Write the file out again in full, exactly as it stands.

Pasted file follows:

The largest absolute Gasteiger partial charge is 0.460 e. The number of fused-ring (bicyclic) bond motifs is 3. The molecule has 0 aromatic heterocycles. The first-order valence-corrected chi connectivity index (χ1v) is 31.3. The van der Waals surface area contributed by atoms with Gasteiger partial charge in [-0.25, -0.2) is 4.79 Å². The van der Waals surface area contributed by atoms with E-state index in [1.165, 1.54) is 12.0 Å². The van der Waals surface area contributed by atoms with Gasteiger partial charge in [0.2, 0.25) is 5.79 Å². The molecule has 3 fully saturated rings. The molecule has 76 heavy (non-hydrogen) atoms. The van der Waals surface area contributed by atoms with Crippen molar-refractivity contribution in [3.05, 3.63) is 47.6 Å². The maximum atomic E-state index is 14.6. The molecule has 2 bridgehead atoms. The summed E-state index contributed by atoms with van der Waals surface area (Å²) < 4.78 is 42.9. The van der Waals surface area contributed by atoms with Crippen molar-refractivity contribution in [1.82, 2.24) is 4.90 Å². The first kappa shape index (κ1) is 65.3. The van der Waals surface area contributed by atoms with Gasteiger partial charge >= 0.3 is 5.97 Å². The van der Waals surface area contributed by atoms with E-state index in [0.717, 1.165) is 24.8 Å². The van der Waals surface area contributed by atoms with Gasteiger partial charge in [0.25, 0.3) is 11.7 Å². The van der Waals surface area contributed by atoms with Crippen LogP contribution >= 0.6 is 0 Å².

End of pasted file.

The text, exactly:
The largest absolute Gasteiger partial charge is 0.460 e. The number of fused-ring (bicyclic) bond motifs is 3. The molecule has 0 aromatic heterocycles. The first-order valence-corrected chi connectivity index (χ1v) is 31.3. The van der Waals surface area contributed by atoms with Gasteiger partial charge in [-0.25, -0.2) is 4.79 Å². The van der Waals surface area contributed by atoms with E-state index in [1.165, 1.54) is 12.0 Å². The van der Waals surface area contributed by atoms with Gasteiger partial charge in [0.2, 0.25) is 5.79 Å². The molecule has 3 fully saturated rings. The molecule has 76 heavy (non-hydrogen) atoms. The van der Waals surface area contributed by atoms with Crippen molar-refractivity contribution in [3.05, 3.63) is 47.6 Å². The maximum atomic E-state index is 14.6. The molecule has 2 bridgehead atoms. The summed E-state index contributed by atoms with van der Waals surface area (Å²) < 4.78 is 42.9. The van der Waals surface area contributed by atoms with Crippen molar-refractivity contribution in [1.82, 2.24) is 4.90 Å². The first kappa shape index (κ1) is 65.3. The van der Waals surface area contributed by atoms with Gasteiger partial charge >= 0.3 is 5.97 Å². The van der Waals surface area contributed by atoms with E-state index in [0.717, 1.165) is 24.8 Å². The van der Waals surface area contributed by atoms with Gasteiger partial charge in [0.25, 0.3) is 11.7 Å². The van der Waals surface area contributed by atoms with Crippen LogP contribution >= 0.6 is 0 Å².